VolcaPot du LMV – 26 janvier en salle Jean Jung à 14h30
The Quaternary Volcanics of northern Afar Depression (northeastern Ethiopia): Implication for the Tectonic Evolution of East African Rift System (EARS)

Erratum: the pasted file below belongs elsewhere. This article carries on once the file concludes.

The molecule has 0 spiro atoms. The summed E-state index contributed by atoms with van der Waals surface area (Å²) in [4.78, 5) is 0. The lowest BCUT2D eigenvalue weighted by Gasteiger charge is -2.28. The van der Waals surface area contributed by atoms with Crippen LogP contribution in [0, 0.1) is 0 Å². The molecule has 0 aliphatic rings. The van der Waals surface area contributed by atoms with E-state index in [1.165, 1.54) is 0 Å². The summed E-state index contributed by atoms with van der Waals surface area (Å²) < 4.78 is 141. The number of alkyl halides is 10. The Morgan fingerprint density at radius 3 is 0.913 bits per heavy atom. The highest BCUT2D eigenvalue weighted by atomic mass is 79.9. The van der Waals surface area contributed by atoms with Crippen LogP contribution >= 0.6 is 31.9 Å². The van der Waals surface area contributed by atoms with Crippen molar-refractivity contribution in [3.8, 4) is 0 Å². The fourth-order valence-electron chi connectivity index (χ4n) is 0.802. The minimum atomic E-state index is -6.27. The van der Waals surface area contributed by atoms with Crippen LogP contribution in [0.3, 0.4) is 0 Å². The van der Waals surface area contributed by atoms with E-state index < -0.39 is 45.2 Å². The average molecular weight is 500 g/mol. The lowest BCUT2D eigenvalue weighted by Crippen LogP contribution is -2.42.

The northern Afar Depression is one of the most volcano-tectonically active portions of the East African Rift system, a place where oceanic rifting begins to form an incipient oceanic crust. In its center, over an area that is ~80 km long and ~50 km wide, there are seven major NNW-SSE-aligned shield volcanoes/volcanic edifices surrounded by compositionally distinct fissure-fed basalts. The Quaternary lavas in this area range from transitional to tholeiitic basalts, with significant across-axis variation both in mineralogy and chemistry. The variation in the contents of the major elements (TiO2, Al2O3, and Fe2O3), incompatible trace elements (Nd, Hf, Th, Ta), and the contents and ratios of the rare earth elements (REE) (e.g., (La/Yb)n = 5.3–8.9) indicate some variation in the petrogenetic processes responsible for the formation of these basalts. However, the variation in isotopic compositions of the mafic lavas is minimal (87Sr/Sr86 = 0.7036 – 0.7041, 143Nd/Nd144 = 0.51286 – 0.51289), which suggests only one source for all the Danakil Depression basalts. These basalts have isotope and incompatible trace element ratios that overlap with those of the Oligocene High-Ti2 flood basalts from the Ethiopian Plateau, interpreted as being derived from the last phase/ tail of the Afar mantle plume source. Both depth and degree of melting of the source reservoir underneath the northern Afar Depression played a major role for the production of incompatible element-enriched basalts (e.g., AleBagu Shield basalts) and the incompatible element-depleted tholeiitic basalts (e.g., Erta’Ale and Alu Shield basalts).